Before Fincher came aboard Gone Girl and you were flying solo at the typewriter, what was your initial approach to adapting the book?
It was a process of distilling the plot, really. You have to start with exactly what’s going to get you from A to Z. If you haven’t thought that all the way through, especially in a clockwork, twisty story like this, you can end up in a pretty bad place. You also need to remember: it’s not about saving everything from the book, but saving the tone of the book. I had a big, hot pink sticky note above my computer, glaring at me at all times that said, “It is a movie.” I wanted to remember at all times that this was a very different thing than writing the novel. A screenplay is about tone, nuance, and spirit. That’s what you’re trying to translate.
Fincher is pretty well known, and probably at least a little mythologized, as an artist who sometimes demands 60 takes or more from his actors. Did he put you through similar paces on your first screenwriting job?
It’s funny; I truly don’t know how many drafts we did. Before he committed to directing the film, he read my first draft, and then we met and then somewhere between April and August of last year, when the film was in rehearsals, I was just constantly sending him drafts. I probably should have notched the number of drafts. I kind of wish I had. But I was just constantly rolling pages toward him. The nice thing about working with Fincher is: he’s such a perfectionist that when he says, “this act is good,” you don’t have to worry about it again.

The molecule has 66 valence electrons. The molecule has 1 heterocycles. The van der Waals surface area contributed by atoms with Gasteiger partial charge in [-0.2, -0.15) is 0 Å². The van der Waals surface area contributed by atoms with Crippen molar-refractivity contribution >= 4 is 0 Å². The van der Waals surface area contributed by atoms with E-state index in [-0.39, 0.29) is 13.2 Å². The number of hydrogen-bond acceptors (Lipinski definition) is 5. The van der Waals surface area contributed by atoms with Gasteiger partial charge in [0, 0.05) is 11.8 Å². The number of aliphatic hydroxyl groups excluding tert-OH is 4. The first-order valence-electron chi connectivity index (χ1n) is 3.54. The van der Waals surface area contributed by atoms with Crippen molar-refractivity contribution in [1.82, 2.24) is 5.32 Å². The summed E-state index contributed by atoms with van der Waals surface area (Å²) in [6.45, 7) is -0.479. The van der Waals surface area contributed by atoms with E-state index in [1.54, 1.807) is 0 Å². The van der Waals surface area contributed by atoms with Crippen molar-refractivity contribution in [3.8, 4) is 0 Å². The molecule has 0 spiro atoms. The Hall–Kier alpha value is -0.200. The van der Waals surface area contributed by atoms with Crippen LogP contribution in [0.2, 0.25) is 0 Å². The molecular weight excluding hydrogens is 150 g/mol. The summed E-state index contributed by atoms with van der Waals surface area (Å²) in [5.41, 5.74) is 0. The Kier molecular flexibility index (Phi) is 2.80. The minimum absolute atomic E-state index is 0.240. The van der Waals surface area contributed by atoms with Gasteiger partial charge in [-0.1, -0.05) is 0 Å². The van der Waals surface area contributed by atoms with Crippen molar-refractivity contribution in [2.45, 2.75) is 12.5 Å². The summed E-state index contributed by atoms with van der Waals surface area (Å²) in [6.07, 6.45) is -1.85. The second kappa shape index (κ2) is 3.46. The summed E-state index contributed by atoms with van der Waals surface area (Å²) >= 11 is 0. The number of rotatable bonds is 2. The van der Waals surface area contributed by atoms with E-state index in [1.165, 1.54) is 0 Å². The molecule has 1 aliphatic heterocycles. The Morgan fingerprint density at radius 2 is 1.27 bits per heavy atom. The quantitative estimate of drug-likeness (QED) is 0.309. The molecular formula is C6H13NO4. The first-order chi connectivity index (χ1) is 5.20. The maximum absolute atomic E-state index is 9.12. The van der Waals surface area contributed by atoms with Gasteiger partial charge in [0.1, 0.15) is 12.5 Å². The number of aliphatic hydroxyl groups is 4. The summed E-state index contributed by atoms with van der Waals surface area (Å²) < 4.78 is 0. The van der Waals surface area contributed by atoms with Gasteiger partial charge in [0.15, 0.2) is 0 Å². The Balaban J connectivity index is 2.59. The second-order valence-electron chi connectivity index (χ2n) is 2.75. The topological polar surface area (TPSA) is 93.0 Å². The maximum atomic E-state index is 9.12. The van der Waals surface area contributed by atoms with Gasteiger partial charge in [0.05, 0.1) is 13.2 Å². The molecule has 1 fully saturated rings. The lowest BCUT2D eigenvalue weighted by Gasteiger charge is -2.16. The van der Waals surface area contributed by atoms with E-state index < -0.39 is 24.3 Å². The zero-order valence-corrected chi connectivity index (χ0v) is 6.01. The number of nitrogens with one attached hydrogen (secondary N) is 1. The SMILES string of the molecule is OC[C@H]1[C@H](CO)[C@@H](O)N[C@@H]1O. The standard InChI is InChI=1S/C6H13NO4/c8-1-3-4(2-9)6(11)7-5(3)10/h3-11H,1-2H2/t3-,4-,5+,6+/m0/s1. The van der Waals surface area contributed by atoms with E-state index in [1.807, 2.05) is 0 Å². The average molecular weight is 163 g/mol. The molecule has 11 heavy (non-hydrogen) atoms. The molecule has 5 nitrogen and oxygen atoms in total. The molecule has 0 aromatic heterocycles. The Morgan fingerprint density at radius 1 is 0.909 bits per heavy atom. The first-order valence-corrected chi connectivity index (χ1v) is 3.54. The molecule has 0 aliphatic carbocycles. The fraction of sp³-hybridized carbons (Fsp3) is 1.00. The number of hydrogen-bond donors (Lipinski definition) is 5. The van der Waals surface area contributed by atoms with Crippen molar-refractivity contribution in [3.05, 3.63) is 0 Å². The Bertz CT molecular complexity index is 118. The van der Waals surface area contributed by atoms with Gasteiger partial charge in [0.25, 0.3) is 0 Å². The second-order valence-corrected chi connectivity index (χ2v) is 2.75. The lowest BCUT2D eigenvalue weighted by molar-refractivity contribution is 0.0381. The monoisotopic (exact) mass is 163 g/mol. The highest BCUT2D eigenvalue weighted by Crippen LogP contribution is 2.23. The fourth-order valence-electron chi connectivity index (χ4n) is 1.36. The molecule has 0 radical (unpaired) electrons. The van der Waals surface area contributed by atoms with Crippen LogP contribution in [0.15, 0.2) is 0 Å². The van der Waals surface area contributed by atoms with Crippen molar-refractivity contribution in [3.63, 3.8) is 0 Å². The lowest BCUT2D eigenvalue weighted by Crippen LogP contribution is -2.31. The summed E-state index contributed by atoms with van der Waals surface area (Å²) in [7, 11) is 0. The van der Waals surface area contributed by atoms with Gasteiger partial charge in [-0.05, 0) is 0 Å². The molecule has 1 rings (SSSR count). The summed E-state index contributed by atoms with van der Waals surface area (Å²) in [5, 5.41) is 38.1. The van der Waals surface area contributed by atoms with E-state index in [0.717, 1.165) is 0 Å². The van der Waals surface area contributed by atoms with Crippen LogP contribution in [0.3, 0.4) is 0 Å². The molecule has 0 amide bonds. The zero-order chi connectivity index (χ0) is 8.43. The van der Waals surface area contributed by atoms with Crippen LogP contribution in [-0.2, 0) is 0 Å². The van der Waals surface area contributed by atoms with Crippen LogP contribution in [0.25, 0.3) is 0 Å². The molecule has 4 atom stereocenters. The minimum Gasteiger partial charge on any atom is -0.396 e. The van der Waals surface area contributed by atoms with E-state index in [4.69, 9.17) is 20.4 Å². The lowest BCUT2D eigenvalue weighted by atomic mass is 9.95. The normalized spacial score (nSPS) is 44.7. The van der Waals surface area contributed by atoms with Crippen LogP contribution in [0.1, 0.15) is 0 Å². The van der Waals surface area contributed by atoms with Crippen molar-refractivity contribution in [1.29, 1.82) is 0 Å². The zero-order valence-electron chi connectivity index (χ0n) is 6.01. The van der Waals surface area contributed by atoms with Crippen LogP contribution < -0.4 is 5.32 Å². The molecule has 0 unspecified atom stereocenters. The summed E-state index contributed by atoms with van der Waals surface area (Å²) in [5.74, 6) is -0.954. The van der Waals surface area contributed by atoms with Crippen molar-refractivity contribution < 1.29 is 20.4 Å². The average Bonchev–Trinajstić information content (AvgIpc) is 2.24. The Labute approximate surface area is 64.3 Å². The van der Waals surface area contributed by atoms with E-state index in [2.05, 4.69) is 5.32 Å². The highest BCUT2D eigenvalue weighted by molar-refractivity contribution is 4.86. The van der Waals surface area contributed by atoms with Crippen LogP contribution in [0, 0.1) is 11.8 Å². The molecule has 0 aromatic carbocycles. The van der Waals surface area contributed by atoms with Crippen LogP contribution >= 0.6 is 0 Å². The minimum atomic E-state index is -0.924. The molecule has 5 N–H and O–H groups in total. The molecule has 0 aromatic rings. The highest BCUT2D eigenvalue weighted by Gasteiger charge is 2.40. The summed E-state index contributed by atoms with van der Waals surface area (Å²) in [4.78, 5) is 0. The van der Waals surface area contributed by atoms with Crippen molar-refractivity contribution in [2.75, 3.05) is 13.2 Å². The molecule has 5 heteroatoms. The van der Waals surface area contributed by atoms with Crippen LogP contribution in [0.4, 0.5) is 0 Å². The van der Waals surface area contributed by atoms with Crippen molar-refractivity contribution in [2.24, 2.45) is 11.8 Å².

So he’s kind of like an ideal magazine editor.
What he’s doing is asking you to defend everything you’re doing. He’d send my drafts back marked up with yellow highlighter, things he wanted to discuss, and it could be anything from the film’s overall theme to “would that character really ride a bicycle?” He wants everything in his films to be defensible in the real world. He wanted me to road test everything. I loved it! I’ll rewrite until its right. I’m okay with that.
Had you written screenplays before Gone Girl, or did you unwittingly sign up for the David Fincher Master Class?
I certainly tried my hand at writing them. I was always someone who loved films, and it’s probably true that if someone is a writer and loves movies, they’ll try their hand at some point at writing one. What you realize very quickly is that screenplays are not easy to write. You look at them and the pages are mostly blank, there aren’t as many words on the page, so it must be easy, right? The truth is: there aren’t as many words as there are in a novel, so every single one of them has to do so much more. Fincher was really good at bringing that home to me. I’d send him these great exchanges of dialogue, and he’d say, “Yeah, the dialogue’s great, but what else is it doing? Is it forwarding the plot? Is it establishing the mood? Is it establishing the character?” It made me sit up straight for four or five months.